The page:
ASIL Midyear Meeting

The ASIL Midyear Meeting

The American Society of International Law hosts a Midyear Meeting annually in late October or early November. The meeting encompasses several events, including leadership meetings of the Society's Executive Council and the Board of Editors of the American Journal of International Law; the Research Forum, which features cutting-edge international law scholarship by more than 70 authors; and programming for practitioners. The Midyear Meeting has been held since 2010 in Miami, Los Angeles, Athens & Atlanta, New York, Chicago, Washington, DC, Seattle, St. Louis, and Los Angeles. This year's meeting will be held in Brooklyn, New York, November 7-9.

2019 ASIL Research Forum

November 7-9, 2019
Brooklyn Law School

Brooklyn, New York

The Society's 2019 annual Research Forum, co-sponsored by ASIL Academic Partner Brooklyn Law School, will include expert-led discussions on a variety of leading-edge international law topics and several keynote lunch discussions. The Forum will also include events designed to assist students and new professionals interested in pursuing a career in international law.

Registration (tentatively) Includes

  • 20+ sessions
  • Attendance at the Practitioners' Forum
  • 2 lunch panels (lunch provided)
  • Coffee breaks throughout the meeting
  • Saturday breakfast
  • 2 receptions
  • 2 international law career development programs

2019 ASIL Research Forum Committee (Brooklyn, NY)


  • Julian Arato, Brooklyn Law School
  • Kristen Barnes, Syracuse University College of Law
  • Rebecca Hamilton, American University Washington College of Law


  • Asli Ü. Bâli, UCLA School of Law
  • Nicolas Lamp, Queen's University Faculty of Law
  • Cian Murphy, University of Bristol Faculty of Law
  • Kish Parella, Washington and Lee University School of Law
  • Matiangai Sirleaf, University of Pittsburgh School of Law

Research Forum Registration

Full Conference Registration includes access to all Research Forum sessions, professional development sessions, Friday and Saturday luncheon discussions, Saturday breakfast, and Friday and Saturday evening receptions.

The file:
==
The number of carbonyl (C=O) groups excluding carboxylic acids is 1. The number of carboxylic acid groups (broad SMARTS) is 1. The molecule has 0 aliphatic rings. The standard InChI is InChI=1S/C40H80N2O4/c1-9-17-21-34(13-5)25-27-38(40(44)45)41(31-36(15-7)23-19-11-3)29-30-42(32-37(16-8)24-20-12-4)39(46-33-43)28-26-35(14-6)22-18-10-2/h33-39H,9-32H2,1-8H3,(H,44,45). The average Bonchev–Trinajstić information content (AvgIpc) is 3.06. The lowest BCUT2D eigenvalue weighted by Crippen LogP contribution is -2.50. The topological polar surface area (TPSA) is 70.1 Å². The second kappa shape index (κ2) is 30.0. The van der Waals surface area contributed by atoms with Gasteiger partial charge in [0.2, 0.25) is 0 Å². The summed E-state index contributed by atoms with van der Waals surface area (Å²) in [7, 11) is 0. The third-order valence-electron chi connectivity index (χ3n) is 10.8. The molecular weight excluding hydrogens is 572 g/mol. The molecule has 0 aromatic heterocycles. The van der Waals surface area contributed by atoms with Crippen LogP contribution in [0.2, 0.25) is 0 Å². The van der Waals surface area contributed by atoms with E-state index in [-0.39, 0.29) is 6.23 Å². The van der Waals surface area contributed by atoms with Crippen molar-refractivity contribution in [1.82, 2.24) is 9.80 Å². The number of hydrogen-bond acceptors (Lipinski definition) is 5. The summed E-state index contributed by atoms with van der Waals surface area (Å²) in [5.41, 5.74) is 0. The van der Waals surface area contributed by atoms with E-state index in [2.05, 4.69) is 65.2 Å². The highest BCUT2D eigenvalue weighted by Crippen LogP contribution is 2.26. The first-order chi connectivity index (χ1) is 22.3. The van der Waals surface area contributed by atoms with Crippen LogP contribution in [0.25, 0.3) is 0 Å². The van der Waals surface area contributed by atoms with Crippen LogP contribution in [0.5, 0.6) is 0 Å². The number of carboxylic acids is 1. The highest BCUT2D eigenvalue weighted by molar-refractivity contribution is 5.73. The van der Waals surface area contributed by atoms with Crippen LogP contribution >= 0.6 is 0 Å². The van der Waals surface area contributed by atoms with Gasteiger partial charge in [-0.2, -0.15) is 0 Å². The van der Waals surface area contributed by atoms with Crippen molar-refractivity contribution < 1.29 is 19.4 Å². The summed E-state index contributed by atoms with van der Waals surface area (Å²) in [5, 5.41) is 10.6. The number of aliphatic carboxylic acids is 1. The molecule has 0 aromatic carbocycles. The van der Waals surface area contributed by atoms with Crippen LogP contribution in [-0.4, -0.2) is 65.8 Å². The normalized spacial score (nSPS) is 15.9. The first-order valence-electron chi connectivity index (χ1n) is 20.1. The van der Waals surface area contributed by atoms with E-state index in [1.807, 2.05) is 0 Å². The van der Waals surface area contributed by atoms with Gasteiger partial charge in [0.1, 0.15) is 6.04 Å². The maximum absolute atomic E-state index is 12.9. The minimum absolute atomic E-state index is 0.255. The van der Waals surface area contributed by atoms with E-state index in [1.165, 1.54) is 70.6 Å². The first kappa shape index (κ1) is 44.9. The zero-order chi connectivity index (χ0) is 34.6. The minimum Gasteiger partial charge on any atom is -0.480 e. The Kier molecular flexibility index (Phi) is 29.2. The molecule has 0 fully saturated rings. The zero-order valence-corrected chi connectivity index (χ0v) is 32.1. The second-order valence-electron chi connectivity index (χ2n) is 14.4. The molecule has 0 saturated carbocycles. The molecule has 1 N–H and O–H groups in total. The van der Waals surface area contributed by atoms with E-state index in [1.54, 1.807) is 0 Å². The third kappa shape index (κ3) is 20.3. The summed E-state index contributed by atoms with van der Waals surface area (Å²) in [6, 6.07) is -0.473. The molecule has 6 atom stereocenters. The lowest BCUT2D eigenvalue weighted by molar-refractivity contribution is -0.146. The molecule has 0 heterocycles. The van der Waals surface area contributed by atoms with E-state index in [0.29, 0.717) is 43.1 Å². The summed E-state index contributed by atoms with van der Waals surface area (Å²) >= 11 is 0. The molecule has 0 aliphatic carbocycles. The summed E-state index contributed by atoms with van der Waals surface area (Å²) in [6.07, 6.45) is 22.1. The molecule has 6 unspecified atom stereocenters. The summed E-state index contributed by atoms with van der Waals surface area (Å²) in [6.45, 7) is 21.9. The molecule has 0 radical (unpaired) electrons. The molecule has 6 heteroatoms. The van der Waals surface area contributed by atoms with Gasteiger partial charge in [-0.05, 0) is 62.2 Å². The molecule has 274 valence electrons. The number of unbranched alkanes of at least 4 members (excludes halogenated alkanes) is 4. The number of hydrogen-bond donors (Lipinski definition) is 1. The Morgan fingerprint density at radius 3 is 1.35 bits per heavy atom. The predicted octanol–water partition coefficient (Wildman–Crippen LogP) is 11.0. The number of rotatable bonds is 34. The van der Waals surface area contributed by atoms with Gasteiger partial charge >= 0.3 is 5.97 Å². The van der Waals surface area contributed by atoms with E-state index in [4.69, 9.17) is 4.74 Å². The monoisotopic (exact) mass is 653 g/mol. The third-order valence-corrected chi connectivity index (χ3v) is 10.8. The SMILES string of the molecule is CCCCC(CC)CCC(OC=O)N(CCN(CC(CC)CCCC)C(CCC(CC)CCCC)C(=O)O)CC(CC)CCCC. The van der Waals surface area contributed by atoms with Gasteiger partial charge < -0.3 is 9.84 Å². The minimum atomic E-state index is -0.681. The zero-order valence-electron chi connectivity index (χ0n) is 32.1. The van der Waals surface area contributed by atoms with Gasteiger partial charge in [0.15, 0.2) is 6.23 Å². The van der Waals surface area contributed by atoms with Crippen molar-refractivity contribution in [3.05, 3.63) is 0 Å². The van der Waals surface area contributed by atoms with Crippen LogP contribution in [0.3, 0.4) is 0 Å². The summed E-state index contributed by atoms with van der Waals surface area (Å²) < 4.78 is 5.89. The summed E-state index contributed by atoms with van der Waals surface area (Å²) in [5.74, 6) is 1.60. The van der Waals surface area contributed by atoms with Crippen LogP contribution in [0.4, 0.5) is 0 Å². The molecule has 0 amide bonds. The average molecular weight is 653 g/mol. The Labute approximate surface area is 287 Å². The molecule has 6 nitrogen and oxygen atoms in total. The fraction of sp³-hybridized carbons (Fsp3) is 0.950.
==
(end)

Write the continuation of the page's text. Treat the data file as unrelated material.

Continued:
ASIL Member Rate Non-Member Rate
Regular Member $225 $325 (ASIL membership available at additional cost)
Gov/IO/NGO Registration* $175 N/A
Speaker Registration $100 $250
Student Registration* ✝ $30 $65
*To qualify for reduced rates, attendees are required to provide a valid proof of identification to registration staff at time of check-in.

✝ Students from ASIL Academic Partner schools receive complimentary admission to the Midyear Meeting. (For a list of AP schools and to learn how to obtain the discount code, please visit here.)
All prices are in U.S. Dollars (USD)

Updated: 10/1/19

Thursday, November 7, 2019

2019 Practitioners’ Forum (Debevoise & Plimpton LLP)

Friday, November 8, 2019

Leadership Meetings
9:00 a.m. – 12:30 p.m.            Executive Council Meeting

Student and New Professional Development Programs

9:30 a.m. – 11:00 a.m.                        Pursuing a Career in International Law

11:00 a.m. – 12:30 p.m.          International Legal Research Methods

12:45 – 2:00 p.m.                    Lunch keynote/plenary: A Discussion with Miguel de Serpa Soares (Lunch provided)

2:15 – 3:45 p.m.                      Research Forum Session I

United States Foreign Affairs

  • The International Predicates of Regulation; Elena Chachko, Harvard Law School
  • Presidential Trade Authority & Trade Executive Agreements; Kathleen Claussen, University of Miami School of Law
  • Discussant: Curt Bradley, Duke University School of Law

Representation and International Law

  • Affirmative Action as Transitional Justice; Yuvraj Joshi, Yale Law School
  • The Human Right to Intersectional Democracy; Jonathan Crock, The College of William and Mary
  • Women at International Criminal Tribunals; Milena Sterio, Cleveland-Marshall College of Law
  • Discussant: Sarah Knuckey, Columbia Law School

International Legal Theory & History

  • Irony, Cynicism, and ‘New Sincerity’: Engaging with the Dual Structure of International Law; Sue Gonzalez Hauck, Higher District Court, Frankfurt am Main
  • Genealogies of "Pragmatic Legalism": International Lawyering and American Foreign Policy after the Second World War; Afroditi Giovanopoulou, Columbia University
  • Permanence in International Law and Protracted Territorial Conflicts; Omar Shehabi, Yale Law School
  • Discussant: Pavel Šturma, Charles University in Prague, Faculty of Law

New Techniques in International Litigation and Adjudication

  • Rehabilitating Charge Bargaining; Nancy Combs, The College of William and Mary Law School
  • Changing Narratives of International Law and Emerging ‘Lawfare’ in International Courts; Iryna Marchuk, University of Copenhagen Faculty of Law
  • Ruling through Advice: Advisory jurisdiction in international human rights law; Jorge Contesse, Rutgers University Law School